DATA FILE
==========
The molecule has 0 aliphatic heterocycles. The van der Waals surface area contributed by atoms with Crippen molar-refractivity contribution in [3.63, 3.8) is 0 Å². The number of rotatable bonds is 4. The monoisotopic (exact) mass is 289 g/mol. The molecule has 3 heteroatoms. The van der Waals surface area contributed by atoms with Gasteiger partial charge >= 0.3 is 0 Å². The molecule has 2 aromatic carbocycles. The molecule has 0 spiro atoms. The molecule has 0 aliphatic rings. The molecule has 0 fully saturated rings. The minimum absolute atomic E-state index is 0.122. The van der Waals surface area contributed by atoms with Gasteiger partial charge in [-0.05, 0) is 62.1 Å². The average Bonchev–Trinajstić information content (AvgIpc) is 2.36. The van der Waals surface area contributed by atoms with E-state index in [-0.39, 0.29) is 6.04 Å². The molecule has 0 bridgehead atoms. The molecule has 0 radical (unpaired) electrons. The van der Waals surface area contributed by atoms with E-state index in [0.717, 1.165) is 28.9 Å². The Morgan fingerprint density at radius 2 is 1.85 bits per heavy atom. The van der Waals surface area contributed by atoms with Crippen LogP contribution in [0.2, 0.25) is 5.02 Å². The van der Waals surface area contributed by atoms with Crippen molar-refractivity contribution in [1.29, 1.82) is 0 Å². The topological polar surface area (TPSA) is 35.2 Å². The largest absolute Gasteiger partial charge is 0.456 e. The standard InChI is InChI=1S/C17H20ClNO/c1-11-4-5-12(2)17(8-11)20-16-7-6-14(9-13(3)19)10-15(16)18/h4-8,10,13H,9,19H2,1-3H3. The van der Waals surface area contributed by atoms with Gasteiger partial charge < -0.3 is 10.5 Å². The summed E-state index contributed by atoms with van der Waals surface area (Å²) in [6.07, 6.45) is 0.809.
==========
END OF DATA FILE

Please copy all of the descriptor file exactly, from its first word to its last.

The molecule has 0 aliphatic heterocycles. The van der Waals surface area contributed by atoms with Crippen molar-refractivity contribution in [3.63, 3.8) is 0 Å². The number of rotatable bonds is 4. The monoisotopic (exact) mass is 289 g/mol. The molecule has 3 heteroatoms. The van der Waals surface area contributed by atoms with Gasteiger partial charge >= 0.3 is 0 Å². The molecule has 2 aromatic carbocycles. The molecule has 0 spiro atoms. The molecule has 0 aliphatic rings. The molecule has 0 fully saturated rings. The minimum absolute atomic E-state index is 0.122. The van der Waals surface area contributed by atoms with Gasteiger partial charge in [-0.05, 0) is 62.1 Å². The average Bonchev–Trinajstić information content (AvgIpc) is 2.36. The van der Waals surface area contributed by atoms with E-state index in [-0.39, 0.29) is 6.04 Å². The molecule has 0 bridgehead atoms. The molecule has 0 radical (unpaired) electrons. The van der Waals surface area contributed by atoms with E-state index in [0.717, 1.165) is 28.9 Å². The Morgan fingerprint density at radius 2 is 1.85 bits per heavy atom. The van der Waals surface area contributed by atoms with Crippen LogP contribution in [0.2, 0.25) is 5.02 Å². The van der Waals surface area contributed by atoms with Crippen molar-refractivity contribution in [1.29, 1.82) is 0 Å². The topological polar surface area (TPSA) is 35.2 Å². The largest absolute Gasteiger partial charge is 0.456 e. The standard InChI is InChI=1S/C17H20ClNO/c1-11-4-5-12(2)17(8-11)20-16-7-6-14(9-13(3)19)10-15(16)18/h4-8,10,13H,9,19H2,1-3H3. The van der Waals surface area contributed by atoms with Gasteiger partial charge < -0.3 is 10.5 Å². The summed E-state index contributed by atoms with van der Waals surface area (Å²) in [6.07, 6.45) is 0.809.